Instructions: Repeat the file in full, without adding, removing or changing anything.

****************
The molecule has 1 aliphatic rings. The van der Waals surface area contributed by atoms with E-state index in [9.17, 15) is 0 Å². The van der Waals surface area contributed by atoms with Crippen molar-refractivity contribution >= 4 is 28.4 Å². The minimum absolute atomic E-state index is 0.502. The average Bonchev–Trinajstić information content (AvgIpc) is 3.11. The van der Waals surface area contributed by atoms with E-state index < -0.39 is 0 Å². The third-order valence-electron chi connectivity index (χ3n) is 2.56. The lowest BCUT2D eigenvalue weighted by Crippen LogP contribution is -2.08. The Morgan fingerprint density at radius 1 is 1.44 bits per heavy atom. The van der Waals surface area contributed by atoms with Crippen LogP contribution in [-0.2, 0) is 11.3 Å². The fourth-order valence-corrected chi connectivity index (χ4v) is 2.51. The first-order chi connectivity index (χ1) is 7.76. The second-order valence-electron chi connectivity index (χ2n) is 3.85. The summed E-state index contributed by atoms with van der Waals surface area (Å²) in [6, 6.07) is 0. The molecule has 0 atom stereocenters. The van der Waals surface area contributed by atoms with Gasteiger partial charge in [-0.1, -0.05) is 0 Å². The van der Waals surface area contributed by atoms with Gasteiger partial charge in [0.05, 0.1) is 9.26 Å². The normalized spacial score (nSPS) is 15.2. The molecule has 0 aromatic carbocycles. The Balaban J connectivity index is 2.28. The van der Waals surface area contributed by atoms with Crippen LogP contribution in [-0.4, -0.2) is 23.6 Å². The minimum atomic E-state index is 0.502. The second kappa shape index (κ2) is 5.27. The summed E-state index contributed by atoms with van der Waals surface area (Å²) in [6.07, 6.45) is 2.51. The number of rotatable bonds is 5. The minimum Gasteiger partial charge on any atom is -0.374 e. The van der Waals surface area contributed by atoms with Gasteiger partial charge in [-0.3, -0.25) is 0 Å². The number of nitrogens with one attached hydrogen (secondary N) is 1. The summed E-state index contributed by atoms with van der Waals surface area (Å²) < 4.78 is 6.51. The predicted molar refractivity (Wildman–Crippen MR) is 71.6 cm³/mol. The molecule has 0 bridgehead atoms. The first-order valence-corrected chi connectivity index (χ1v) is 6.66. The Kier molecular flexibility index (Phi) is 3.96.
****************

The molecule has 1 aliphatic rings. The van der Waals surface area contributed by atoms with E-state index in [9.17, 15) is 0 Å². The van der Waals surface area contributed by atoms with Crippen molar-refractivity contribution >= 4 is 28.4 Å². The minimum absolute atomic E-state index is 0.502. The average Bonchev–Trinajstić information content (AvgIpc) is 3.11. The van der Waals surface area contributed by atoms with E-state index < -0.39 is 0 Å². The third-order valence-electron chi connectivity index (χ3n) is 2.56. The lowest BCUT2D eigenvalue weighted by Crippen LogP contribution is -2.08. The Morgan fingerprint density at radius 1 is 1.44 bits per heavy atom. The van der Waals surface area contributed by atoms with Crippen LogP contribution in [-0.2, 0) is 11.3 Å². The fourth-order valence-corrected chi connectivity index (χ4v) is 2.51. The first-order chi connectivity index (χ1) is 7.76. The second-order valence-electron chi connectivity index (χ2n) is 3.85. The summed E-state index contributed by atoms with van der Waals surface area (Å²) in [6, 6.07) is 0. The molecule has 0 atom stereocenters. The van der Waals surface area contributed by atoms with Gasteiger partial charge in [-0.1, -0.05) is 0 Å². The van der Waals surface area contributed by atoms with Gasteiger partial charge in [0.05, 0.1) is 9.26 Å². The normalized spacial score (nSPS) is 15.2. The molecule has 0 aromatic carbocycles. The Balaban J connectivity index is 2.28. The van der Waals surface area contributed by atoms with Crippen LogP contribution in [-0.4, -0.2) is 23.6 Å². The minimum atomic E-state index is 0.502. The second kappa shape index (κ2) is 5.27. The summed E-state index contributed by atoms with van der Waals surface area (Å²) in [6.07, 6.45) is 2.51. The number of rotatable bonds is 5. The minimum Gasteiger partial charge on any atom is -0.374 e. The van der Waals surface area contributed by atoms with Gasteiger partial charge in [-0.3, -0.25) is 0 Å². The number of nitrogens with one attached hydrogen (secondary N) is 1. The summed E-state index contributed by atoms with van der Waals surface area (Å²) < 4.78 is 6.51. The predicted molar refractivity (Wildman–Crippen MR) is 71.6 cm³/mol. The molecule has 0 bridgehead atoms. The first-order valence-corrected chi connectivity index (χ1v) is 6.66. The Kier molecular flexibility index (Phi) is 3.96.